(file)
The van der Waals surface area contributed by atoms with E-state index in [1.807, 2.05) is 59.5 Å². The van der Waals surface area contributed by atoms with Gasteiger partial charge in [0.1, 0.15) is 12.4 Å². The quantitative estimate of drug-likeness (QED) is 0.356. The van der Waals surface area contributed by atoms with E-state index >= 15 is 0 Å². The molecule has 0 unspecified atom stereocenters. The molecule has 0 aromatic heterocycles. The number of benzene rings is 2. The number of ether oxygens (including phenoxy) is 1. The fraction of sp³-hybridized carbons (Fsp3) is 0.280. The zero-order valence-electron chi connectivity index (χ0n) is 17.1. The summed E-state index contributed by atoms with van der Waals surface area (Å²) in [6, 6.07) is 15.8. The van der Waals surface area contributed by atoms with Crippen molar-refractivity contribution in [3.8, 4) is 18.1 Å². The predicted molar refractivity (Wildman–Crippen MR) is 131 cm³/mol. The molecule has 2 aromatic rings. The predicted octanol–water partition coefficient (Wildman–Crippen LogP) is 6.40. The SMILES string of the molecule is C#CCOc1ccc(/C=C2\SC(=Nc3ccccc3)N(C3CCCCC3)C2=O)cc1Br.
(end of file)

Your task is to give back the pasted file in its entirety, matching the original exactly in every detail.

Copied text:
The van der Waals surface area contributed by atoms with E-state index in [1.807, 2.05) is 59.5 Å². The van der Waals surface area contributed by atoms with Gasteiger partial charge in [0.1, 0.15) is 12.4 Å². The quantitative estimate of drug-likeness (QED) is 0.356. The van der Waals surface area contributed by atoms with E-state index >= 15 is 0 Å². The molecule has 0 unspecified atom stereocenters. The molecule has 0 aromatic heterocycles. The number of benzene rings is 2. The number of ether oxygens (including phenoxy) is 1. The fraction of sp³-hybridized carbons (Fsp3) is 0.280. The zero-order valence-electron chi connectivity index (χ0n) is 17.1. The summed E-state index contributed by atoms with van der Waals surface area (Å²) in [6, 6.07) is 15.8. The van der Waals surface area contributed by atoms with Crippen molar-refractivity contribution in [3.8, 4) is 18.1 Å². The predicted molar refractivity (Wildman–Crippen MR) is 131 cm³/mol. The molecule has 2 aromatic rings. The predicted octanol–water partition coefficient (Wildman–Crippen LogP) is 6.40. The SMILES string of the molecule is C#CCOc1ccc(/C=C2\SC(=Nc3ccccc3)N(C3CCCCC3)C2=O)cc1Br.